The Struggle to Find Balance in Motherhood
Since my husband started his new career as an engineer late last year, our relationship has felt like we’re two ships passing in the night. He leaves before dawn and returns at 7pm. It’s hard to recall what he looks like in the light of day. There is method to his madness – leaving so early means he avoids traffic and gets in a daily workout. Leaving late means he can get more work done and miss peak hour traffic on the drive home. But his long work hours began to take a toll.
Building a Future Together
For four years, my husband worked towards this dream. He studied for his degree around family life with two little boys and a baby girl. We made sacrifices to make it work. Now he gets to live that dream, and so even though his days are incredibly long and challenging, he is able to push through the exhaustion because he loves what he does. Every day is a new adventure. He comes home bursting with stories about his day.
Initially, I was thrilled for him; proud and excited at how well he was doing in this strange new world. But within me, something was gradually eroding. My enthusiasm began to wane, bit by bit, until eventually when he would return home at night, I could no longer pretend to give a damn. About anything. My husband was enjoying the rewards of all our hard work and sacrifice but for me, life was more of the same.
I would get dinner on the table, get the boys’ school readers done, oversee baths or showers, and then I would lie down with my toddler daughter for bedtime. I would lie with her well after her breathing had slowed and I knew she was asleep. I lay there long enough to avoid dealing with the boys’ bedtime or the dishes or anything else. When I would finally emerge, I was half asleep, barely acknowledging my husband as I washed my face, brushed my teeth and crawled into our bed.
I would lie there for a while thinking of how tomorrow was a new day. How I would finally tick off all those things on my to-do list. How I wouldn’t yell at the kids and I’d get dinner prepped nice and early so I wouldn’t feel stressed later on. When my husband came home each night, he would see that I had everything under control. After dinner, we’d sit together on the couch and watch TV without me falling asleep.
It was such a simple dream but one that I could never make come true, no matter what I did.
What was wrong with me? I couldn’t quite put my finger on it. Yes, the days were long without my husband around. Yes, I was tired. But this was motherhood. Nothing new or unexpected. When we finally sat down, I just talked and talked (and cried and cried) until I worked it out. And my husband listened – and really heard me.
Being a “homemaker” is the worst job I have ever had. If I was employed to be a housewife, I would have quit by now – or been fired. I know I am not very good at it. I am impatient, and resentful of the constant demands on my time. I shut down the kids’ playfulness and laughter in favour of getting ready and out the door on time. I have grand plans for lots of home cooking and creative school lunches, only to fall in a slump of zapped energy and zero motivation.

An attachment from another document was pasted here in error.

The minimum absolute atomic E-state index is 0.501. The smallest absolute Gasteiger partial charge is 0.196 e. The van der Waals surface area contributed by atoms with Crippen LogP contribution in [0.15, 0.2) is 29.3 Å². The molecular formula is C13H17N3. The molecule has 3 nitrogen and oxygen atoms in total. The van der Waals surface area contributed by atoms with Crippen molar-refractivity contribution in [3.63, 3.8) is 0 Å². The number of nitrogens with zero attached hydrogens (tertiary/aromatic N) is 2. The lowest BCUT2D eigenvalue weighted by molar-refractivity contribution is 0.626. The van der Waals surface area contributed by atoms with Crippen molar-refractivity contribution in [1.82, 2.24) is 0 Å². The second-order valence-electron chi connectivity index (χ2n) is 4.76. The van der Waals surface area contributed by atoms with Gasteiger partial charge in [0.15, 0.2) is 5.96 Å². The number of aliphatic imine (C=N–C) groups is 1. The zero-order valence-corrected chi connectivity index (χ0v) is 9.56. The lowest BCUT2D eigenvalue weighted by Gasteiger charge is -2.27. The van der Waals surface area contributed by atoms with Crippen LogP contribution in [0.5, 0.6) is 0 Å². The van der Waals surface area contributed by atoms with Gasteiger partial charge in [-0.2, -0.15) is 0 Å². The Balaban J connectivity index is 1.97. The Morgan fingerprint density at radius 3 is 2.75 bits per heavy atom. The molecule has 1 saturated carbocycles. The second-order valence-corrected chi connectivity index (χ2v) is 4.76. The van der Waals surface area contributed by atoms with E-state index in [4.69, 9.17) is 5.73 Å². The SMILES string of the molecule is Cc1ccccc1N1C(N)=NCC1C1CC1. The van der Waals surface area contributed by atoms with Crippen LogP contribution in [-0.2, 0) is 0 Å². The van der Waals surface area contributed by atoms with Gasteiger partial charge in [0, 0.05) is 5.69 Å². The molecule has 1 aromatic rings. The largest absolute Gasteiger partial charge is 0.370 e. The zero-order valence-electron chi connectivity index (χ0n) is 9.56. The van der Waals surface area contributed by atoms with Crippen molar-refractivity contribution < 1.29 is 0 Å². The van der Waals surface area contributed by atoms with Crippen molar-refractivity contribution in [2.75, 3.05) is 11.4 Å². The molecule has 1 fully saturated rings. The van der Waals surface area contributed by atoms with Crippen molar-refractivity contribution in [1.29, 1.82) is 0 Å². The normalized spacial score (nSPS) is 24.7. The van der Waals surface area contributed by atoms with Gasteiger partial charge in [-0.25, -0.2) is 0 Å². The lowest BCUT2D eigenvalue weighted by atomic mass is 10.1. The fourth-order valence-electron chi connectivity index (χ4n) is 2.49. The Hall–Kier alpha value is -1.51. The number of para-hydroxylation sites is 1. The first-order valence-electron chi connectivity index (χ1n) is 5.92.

Each day, I cook and clean and none of it matters. There is no space for me to stop and admire my hard work because it must all be done again tomorrow. And the day after that. It is a relentless onward march. I make lunches. I arbitrate sibling arguments. I soothe toddler feelings. Why do toddlers have so many feelings?? Clothes get dirty again. The pleasure of a clean floor is momentary at best. The very act of living renders the pursuit of a clean home pointless.
I want to do better for my children but find myself coming up short time and time again. I adore them – and watching them grow is undeniably joyful and such a privilege. But I also resent how much of me is required to keep this family running – and how little I have left for myself. And this jarring contradiction leaves me shredded.
Sometimes I feel nothing I am doing really matters. I worry I am failing my kids and that they are good and happy in spite of me. I’d like to spend more time being their mum and less being their maid.
Happiness is elusive when I tie it to my domestic achievements. This is not where I derive joy. But living in a state of mess and chaos leaves me equally unhappy. When my husband gets home from work each night, I have nothing left to give.
So what is the answer? I can’t retire from motherhood and someone needs to run this family. We agreed a long time ago that I would be that person. But sometimes this huge job leaves me feeling completely empty.
What I need is more balance. So I asked my husband to get home earlier when he can. Getting home at 6:30pm might mean he sits in traffic for longer but those extra 30 minutes of having his support mean everything to me.
And somehow, amidst the busy family schedule and general exhaustion, I realised I needed to make time for my own pursuits. For me, this is writing. Together, my husband and I made a plan to carve out some kid-free space for me. And it’s been helping so much. We are a team, after all.
Mums are the heart of the family. If we are not travelling well, the whole thing begins to crumble. Balance seems like a clichéd word to throw around but it’s crucial to try and find it. It feels impossible sometimes, but I think we need to keep working at. Resigning myself to a life of domestic service was slowly destroying me. I always wanted to be a mum but 24/7 home duties were never my dream. It’s not a judgement call on other mums, just a realisation for me and what I need to be okay. And it’s not selfish to acknowledge that we need more than motherhood to feel fulfilled. On the contrary, it’s vital to honour all the parts of ourselves. After all, I cannot helm this ship if I am sinking.
Photo: Ketut Subiyanto via Pexels